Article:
On duty!

When almost entire private and government health sector inundated by floods, doctors at SKIMS and JLNM Hospital kept the hopes afloat. Syed Asma reports   

JLNM Hospital Rainawari
JLNM Hospital Rainawari

September 6, 2014, its 2 O Clock in the morning when Adil woke up to the noise outside his house. Getting curious to know what is happening he looked out through the window. In pitch dark, he could only hear noise of heavy traffic and could see the striking headlights of the vehicles coming into his area, Rainawari.

Adil, 25, and his elders, he says, living in the area since decades have not witnessed such a crowd before.

Wanting to know more about the situation Adil moved out of his house and noticed that huge rush of people are seeking shelter in Rainawari. They belong to the adjoining flood hit areas of Khayam, Nowpora, Dalgate, besides a few of them were the ones brought from the city hospitals to get admitted and treated in a super speciality hospital at Rainawari. Adil lives nearby the hospital and has eye witnessed the entire story.

Few of them who had come for the treatment were either brought by their relatives or by the volunteer rescuers. No patients was rescued or referred to Jawaharlal Nehru Memorial Hospital (JLNM) through any hospital authority.

After heavy rains, the health centres, both run by government or privately were inundated with waters, including SMHS, G B Panth, LD Hospital, Modern Hospital and Ramzana Hospital. The flood left two hospitals untouched, Jawaharlal Nehru Memorial Hospital (JLNM), Rainawari, and Sheri Kashmir Institute of Medical Science (SKIMS) Soura, so both witnessed a heavy flow of patients.

From September 6th, till the next ten days, JLNM hospital received about 200 per cent more than the usual flow of patients, say Dr Mohammed Iqbal, the Medical Superintendent of the hospital. The 150 bed hospital for obvious reasons was over loaded during these days and the management had to accommodate more than one patient on a single bed in some cases.

In JLNM hospital, Dr Iqbal says, a team of 20 doctors worked at a stretch for almost 100 hours for which the management of the hospital is planning to award them with a certificate of appreciation.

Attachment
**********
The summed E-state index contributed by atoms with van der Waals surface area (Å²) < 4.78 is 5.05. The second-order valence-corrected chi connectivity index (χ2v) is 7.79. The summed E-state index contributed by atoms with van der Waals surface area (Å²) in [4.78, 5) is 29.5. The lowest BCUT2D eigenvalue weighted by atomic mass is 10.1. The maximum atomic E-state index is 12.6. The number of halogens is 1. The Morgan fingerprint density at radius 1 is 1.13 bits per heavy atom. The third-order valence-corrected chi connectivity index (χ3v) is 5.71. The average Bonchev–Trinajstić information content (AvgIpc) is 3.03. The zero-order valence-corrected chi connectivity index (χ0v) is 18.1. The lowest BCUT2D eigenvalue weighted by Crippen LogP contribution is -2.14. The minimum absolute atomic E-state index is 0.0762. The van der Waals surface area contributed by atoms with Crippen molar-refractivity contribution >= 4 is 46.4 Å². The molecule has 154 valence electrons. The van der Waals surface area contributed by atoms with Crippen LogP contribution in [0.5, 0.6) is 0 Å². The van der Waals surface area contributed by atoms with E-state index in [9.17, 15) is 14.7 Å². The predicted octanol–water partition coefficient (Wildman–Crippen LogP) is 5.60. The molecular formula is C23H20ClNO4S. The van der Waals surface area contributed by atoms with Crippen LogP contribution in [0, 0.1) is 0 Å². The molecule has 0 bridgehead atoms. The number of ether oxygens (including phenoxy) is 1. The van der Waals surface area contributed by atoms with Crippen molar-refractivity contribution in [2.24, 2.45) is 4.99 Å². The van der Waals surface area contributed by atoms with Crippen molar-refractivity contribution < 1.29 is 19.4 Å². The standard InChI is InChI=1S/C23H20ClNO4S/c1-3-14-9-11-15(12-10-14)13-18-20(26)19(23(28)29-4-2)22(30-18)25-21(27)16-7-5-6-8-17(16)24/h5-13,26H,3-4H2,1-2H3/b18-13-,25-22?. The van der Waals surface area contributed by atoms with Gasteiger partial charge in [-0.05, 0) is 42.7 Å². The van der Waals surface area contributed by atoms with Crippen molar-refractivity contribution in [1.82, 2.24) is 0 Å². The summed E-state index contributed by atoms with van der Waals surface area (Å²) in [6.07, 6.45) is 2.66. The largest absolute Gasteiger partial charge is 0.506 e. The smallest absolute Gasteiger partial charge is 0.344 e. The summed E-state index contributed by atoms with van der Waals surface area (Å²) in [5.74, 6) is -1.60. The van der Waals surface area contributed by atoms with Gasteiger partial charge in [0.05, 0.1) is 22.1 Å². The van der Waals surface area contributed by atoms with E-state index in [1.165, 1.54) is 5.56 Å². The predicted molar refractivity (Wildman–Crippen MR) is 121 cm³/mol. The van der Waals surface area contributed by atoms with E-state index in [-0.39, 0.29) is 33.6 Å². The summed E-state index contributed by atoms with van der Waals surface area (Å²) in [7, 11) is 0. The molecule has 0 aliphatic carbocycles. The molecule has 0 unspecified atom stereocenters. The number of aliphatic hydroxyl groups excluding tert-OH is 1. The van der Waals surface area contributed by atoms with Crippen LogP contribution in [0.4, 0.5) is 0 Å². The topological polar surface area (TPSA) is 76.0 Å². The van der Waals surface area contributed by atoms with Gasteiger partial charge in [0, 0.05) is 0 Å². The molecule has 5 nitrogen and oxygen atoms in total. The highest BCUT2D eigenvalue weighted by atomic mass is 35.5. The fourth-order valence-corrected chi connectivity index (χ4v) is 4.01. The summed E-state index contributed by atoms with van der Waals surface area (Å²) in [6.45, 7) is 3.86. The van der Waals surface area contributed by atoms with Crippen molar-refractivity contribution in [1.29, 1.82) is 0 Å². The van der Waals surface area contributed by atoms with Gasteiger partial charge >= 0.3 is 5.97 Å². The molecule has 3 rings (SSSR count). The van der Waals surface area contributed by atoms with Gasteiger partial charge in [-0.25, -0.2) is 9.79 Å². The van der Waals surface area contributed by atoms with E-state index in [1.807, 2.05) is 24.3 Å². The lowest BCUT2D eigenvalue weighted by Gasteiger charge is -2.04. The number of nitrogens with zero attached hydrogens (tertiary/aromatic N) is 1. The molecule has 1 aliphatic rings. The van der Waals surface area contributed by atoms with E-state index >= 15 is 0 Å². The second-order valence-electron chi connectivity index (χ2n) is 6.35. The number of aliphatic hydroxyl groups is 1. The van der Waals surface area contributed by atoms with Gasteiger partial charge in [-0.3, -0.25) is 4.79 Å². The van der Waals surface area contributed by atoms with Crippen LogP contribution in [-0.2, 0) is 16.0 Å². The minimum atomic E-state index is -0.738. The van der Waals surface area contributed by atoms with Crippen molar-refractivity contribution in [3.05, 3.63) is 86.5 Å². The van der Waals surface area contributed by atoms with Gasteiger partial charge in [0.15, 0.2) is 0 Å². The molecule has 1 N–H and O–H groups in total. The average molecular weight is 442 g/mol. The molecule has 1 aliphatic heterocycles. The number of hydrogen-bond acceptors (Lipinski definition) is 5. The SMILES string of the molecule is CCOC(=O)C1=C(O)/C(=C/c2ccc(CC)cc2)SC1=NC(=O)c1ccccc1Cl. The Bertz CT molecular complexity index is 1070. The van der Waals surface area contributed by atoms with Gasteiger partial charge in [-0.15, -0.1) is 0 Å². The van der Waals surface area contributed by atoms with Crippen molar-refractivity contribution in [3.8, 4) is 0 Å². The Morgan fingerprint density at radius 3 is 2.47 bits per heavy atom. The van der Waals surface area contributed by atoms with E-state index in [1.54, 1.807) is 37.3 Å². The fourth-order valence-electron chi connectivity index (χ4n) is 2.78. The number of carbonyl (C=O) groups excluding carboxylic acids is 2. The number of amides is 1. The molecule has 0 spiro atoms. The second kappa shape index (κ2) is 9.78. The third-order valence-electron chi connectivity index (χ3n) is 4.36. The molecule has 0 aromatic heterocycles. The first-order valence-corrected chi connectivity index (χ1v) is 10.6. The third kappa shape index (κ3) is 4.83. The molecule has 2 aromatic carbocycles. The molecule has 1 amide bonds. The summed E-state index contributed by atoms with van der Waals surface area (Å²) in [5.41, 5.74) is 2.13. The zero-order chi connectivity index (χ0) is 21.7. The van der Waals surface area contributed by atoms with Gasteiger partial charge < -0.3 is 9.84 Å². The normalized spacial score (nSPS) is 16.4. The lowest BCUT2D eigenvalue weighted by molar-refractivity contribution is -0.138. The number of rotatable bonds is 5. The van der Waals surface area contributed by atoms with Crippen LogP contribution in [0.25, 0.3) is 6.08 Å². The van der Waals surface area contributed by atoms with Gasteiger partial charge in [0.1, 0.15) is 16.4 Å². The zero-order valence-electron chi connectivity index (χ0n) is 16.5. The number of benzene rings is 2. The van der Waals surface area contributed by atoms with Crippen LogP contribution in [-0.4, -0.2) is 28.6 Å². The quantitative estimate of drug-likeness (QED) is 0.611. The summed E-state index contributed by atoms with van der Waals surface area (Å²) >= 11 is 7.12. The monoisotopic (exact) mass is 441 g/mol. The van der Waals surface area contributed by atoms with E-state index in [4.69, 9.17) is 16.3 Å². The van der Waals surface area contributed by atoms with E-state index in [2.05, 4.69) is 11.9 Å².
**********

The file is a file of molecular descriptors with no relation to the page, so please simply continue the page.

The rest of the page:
Among these 20 were three retired doctors, Dr Rafiq Shagoo, Dr Niyaz Qureshi and Dr Bilal Ahmed and an orthopedician, Dr Imran Muzaffar, who volunteered to help the team of doctors in JLNM for almost 10 days. The retired trio, pre-retirement were posted in JLNM only and Dr Muzaffar, still in service, is presently posted in Sopore. All four live in the close vicinity of the hospital and had volunteered seeing the influx of patients in JLNM.

Besides, three doctors were airlifted from the south of the city in an army chopper and were landed in University of Kashmir, from where they were brought to the hospital in a car.

Dr Iqbal says their team was ready to tackle the burden as the health department on September 05, had issued advisories in favour of all the district hospitals wherein they were asked to double their staff, even in night shifts.  “The government had alerted us already and we were ready to serve the public,” the Medical Superintendent says. In view of the government order, JLNM had eight doctors in the night shift that day.

From September 6-18, while the hospital received huge rush of people, the gynaecologists, anaesthetists, orthopedicians and the theatre team had to share most of the burden. Two gynaecologists, Dr Ruhana Ali and Dr Sabina Maqbool, along with anaesthetists and the theatre team led by Faheem Bukhari performed at least 100 caesareans in the first 100 hours. All these patients were either from LD, G B Pant, Modern and Ramzana Hospital.

The doctors say these cases were difficult to handle as the patients were under shock, besides, most of them did not carry their medical history along. “We did not only carry out the caesareans but also had to re-stitch many of the patients,” says Dr Ruhana Ali.

“The influx of patients was huge and the pressure was 1000 times more than the usual but we gave our best,” says Faheem Bukhari who led the theatre team for all the 10 days. Bukhari sharing his experience says the nature of causalities here was more painful than what he had experienced once in Saudi Arabia when there was a devastating fire incident in Mina while hajj pilgrimage was going on.

Of four operation theatres available in JLNM hospital three were meant for caesarean and the other one was used by orthopedicians to deal with bone fractures.

The damage done to the patients was huge because they were not brought into the hospital in ambulances or under the supervision of some medical team. Most of them were brought in private cars, Tata sumos and on hand carts. “Many volunteers even carried patients from LD hospital in their arms till half way,” says Adil. Despite all these problems there were no deaths in the hospital in these 10 days, says Dr Iqbal with pride.

While performing their duty, the medical superintendent says, the management faced a bit of problems like shortage of fuel as among the 100 crucial hours, 80 hours were without electricity.

The Department of Health services had to air lift almost 500 litres of diesel for generators from Leh. The total consumption of the fuel in their 250 kvk generator sets was 2000 litres, most of which was managed by the locals of the area. Apart from supplying the fuel, the locals took the responsibility of the community kitchen which not only fed the patients in the hospital but also the other flood victims who were temporarily rehabilitated in the area.

Rainawari area hosted three community kitchen serving 215 traamis twice a day. Of which 150 were served in the hospital itself.


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